When people see the word homeless, they typically think of someone living on the streets. However, youth homelessness can present itself in a much different way. One man in Grand Rapids knows what it's like firsthand, and he joined other in helping raise awareness for those in need.
For the last seven days, a green backpack has held Matthew Naylor's life.
“It’s been a long time, so I did struggle with it," he told FOX 17 Sunday night.
Naylor was one of more than 50 people participating in Mel Trotter Ministries' Minimal Living Challenge this week, only surviving off the clothes and toiletries he could fit inside that bag.
“I’m running really low on body wash," Naylor said. "There’s about 2 drops left.”
Mel Trotter Ministries introduced this challenge as a way for people to walk a mile in someone's shoes experiencing youth homelessness.
For Naylor, those are shoes he once wore himself.
“Yes, I have experienced homelessness several times throughout my life," Naylor said.
About eight years ago, living out of a backpack wasn't a choice for Naylor. He was couch surfing in his hometown of Baltimore for about a year before moving to Grand Rapids.
“I was addicted to drugs for a long time," he said. "I spent all my money and I burnt all my bridges. Before you knew it, I found myself with no place to live and absolutely no one to count on.”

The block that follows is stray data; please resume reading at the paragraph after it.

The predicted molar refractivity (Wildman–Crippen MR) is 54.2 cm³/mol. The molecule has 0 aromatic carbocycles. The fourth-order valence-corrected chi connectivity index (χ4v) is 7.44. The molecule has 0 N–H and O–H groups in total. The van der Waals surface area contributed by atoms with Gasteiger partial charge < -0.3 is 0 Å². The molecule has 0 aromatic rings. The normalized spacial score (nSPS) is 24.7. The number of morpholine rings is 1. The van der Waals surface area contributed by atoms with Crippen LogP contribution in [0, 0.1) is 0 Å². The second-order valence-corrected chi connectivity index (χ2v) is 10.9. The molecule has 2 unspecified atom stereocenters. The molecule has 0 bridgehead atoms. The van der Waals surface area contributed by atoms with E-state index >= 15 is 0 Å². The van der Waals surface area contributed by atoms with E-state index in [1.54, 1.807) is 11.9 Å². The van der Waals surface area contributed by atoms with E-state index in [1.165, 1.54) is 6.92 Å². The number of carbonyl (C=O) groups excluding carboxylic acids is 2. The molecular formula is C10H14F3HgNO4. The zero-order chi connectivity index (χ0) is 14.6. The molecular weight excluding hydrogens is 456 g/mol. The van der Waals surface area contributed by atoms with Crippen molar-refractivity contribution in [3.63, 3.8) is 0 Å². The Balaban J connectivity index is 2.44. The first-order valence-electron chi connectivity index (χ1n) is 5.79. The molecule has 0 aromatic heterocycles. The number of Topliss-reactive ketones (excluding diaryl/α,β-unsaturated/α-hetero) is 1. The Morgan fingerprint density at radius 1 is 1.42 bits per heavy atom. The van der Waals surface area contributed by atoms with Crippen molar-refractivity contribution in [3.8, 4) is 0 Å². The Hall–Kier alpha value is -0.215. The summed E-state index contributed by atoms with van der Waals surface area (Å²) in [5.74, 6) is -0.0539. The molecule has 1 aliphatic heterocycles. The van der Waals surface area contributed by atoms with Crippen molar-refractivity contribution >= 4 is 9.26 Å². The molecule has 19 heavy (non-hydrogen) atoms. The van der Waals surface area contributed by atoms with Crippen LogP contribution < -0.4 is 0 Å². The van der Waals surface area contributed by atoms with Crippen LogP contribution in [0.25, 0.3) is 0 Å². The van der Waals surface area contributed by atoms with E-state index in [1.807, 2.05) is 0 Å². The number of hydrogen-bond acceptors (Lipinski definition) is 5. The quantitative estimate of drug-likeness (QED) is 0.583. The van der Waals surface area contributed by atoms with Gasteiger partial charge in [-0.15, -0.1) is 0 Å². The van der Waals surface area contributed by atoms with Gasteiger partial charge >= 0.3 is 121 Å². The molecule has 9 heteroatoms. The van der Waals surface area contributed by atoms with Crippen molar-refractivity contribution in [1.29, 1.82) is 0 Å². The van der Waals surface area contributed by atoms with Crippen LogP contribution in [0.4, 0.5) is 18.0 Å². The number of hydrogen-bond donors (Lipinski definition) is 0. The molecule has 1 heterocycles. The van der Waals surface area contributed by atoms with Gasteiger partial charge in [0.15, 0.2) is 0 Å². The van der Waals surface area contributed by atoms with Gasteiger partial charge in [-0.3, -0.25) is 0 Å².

Naylor, now 34 years old, has been able to turn his life around. He lives in an apartment with his fiancee and eight year old son. For the last year, he's been working as a Youth Emergency Shelter Case Manager with Mel Trotter Ministries.
Still, he hasn't forgotten his past. That's why he wanted to participate in the challenge.
“With help, I found my way out of homelessness," he said. "I want to pay it forward and help others out of homelessness.”
Ella Beringer, a junior at Grand Valley State, wanted to help as well, so she also chose to live out of that green backpack all week.
“It’s become basically my house," she told FOX 17.
Beringer said this experience made her reconsider the way she lives her own life.
“I realize that there’s quite a few things I could go without, so I’ve actually started collecting things in my own apartment so that I can donate them," Beringer said.
She said it's also given her a fresh perspective on homelessness.
“Basically anyone who doesn’t have that security to go home to a closet and put their clothes in — I learned that it can affect a lot more people than I originally thought," Beringer said.
Naylor and Beringer — two people, each with completely different backgrounds, both working toward the same goal — help the homeless.
“I get joy out of seeing people, in particular youth, escape homelessness and become everything they’ve ever dreamed of.”
The Minimal Living Challenge ends Monday morning. People like Matthew and Ella bring in the green bags and donate everything inside. All items, including the backpacks themselves, will be donated to a young person experiencing homelessness in Kent County.